Often times, when something is banned, unintended consequences ensue.
And when it comes to industry sponsorship, including free drug samples and pharmaceutical sponsorship of CME, it’s no exception.
In a recent piece, it’s no secret that I’ve thought that doctors continue to be influenced by industry sponsorship. To combat this, there are various forces that advocate banning drug company sponsorship of continuing medical education courses, eliminating free samples, and removing industry presence from medical schools.
But, what are the consequences of doing so? As the ACP’s Bob Doherty writes, “If industry support for CME was to be prohibited, I wonder where the money would come from to allow internists to continue to have access to CME at a price they can afford.” Indeed, it’s likely that patients will be the ultimate ones that will end up paying.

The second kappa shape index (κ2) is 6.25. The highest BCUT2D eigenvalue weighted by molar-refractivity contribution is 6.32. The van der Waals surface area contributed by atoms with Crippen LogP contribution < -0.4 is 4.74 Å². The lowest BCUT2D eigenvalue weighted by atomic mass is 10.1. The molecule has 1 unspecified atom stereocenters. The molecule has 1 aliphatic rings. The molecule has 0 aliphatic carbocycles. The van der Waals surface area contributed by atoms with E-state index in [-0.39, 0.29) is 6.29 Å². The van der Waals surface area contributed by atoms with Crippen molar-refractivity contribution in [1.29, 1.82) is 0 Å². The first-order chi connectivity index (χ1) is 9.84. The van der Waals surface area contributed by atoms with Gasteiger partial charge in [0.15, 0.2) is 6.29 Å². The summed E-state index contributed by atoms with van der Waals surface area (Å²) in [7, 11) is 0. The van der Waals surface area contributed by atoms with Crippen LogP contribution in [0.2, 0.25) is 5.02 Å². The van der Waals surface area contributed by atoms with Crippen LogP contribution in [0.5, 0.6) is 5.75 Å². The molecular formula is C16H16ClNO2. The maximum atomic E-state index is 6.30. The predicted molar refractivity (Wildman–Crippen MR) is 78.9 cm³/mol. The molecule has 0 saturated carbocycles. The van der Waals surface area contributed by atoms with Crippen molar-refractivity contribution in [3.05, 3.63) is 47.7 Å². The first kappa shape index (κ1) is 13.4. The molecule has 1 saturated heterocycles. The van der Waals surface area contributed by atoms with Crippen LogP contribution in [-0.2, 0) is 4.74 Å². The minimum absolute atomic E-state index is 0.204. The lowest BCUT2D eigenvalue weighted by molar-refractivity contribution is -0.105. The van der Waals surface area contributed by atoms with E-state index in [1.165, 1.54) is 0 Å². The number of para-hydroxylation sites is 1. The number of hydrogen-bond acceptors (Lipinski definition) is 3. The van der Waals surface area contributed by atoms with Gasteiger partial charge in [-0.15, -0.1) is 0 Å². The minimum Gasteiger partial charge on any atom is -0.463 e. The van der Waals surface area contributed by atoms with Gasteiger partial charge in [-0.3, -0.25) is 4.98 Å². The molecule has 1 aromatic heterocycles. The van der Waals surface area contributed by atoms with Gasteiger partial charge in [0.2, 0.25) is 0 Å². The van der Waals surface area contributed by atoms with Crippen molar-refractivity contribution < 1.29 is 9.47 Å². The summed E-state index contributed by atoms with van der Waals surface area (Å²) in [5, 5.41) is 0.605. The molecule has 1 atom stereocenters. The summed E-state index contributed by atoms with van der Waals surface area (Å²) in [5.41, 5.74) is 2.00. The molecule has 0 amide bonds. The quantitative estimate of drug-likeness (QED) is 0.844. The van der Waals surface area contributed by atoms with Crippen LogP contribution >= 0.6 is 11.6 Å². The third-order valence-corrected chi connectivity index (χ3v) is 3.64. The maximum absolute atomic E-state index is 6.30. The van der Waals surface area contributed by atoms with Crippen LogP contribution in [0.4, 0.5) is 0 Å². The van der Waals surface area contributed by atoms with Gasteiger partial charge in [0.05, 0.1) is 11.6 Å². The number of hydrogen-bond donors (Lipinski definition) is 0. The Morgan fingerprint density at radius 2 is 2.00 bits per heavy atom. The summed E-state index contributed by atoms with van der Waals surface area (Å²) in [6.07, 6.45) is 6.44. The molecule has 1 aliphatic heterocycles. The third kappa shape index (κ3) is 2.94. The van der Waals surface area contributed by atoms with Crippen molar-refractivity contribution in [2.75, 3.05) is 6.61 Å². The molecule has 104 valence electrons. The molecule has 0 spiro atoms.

Mr. Doherty also touches upon the issues of free drug samples. Yes, it’s universally recognized as a marketing tool, but many of the poor and uninsured rely on samples to manage their chronic diseases. Although a vast majority of drug classes are available generically, or at Wal-Mart for $4, some aren’t. And as this family physician writes, “doctors and other health care providers [have] to be put in a position where you’re damned if you do – and patients die if you don’t.”
As always, the issue isn’t always clear. Banning drug company involvement appears to be a moral ideal, but at what cost?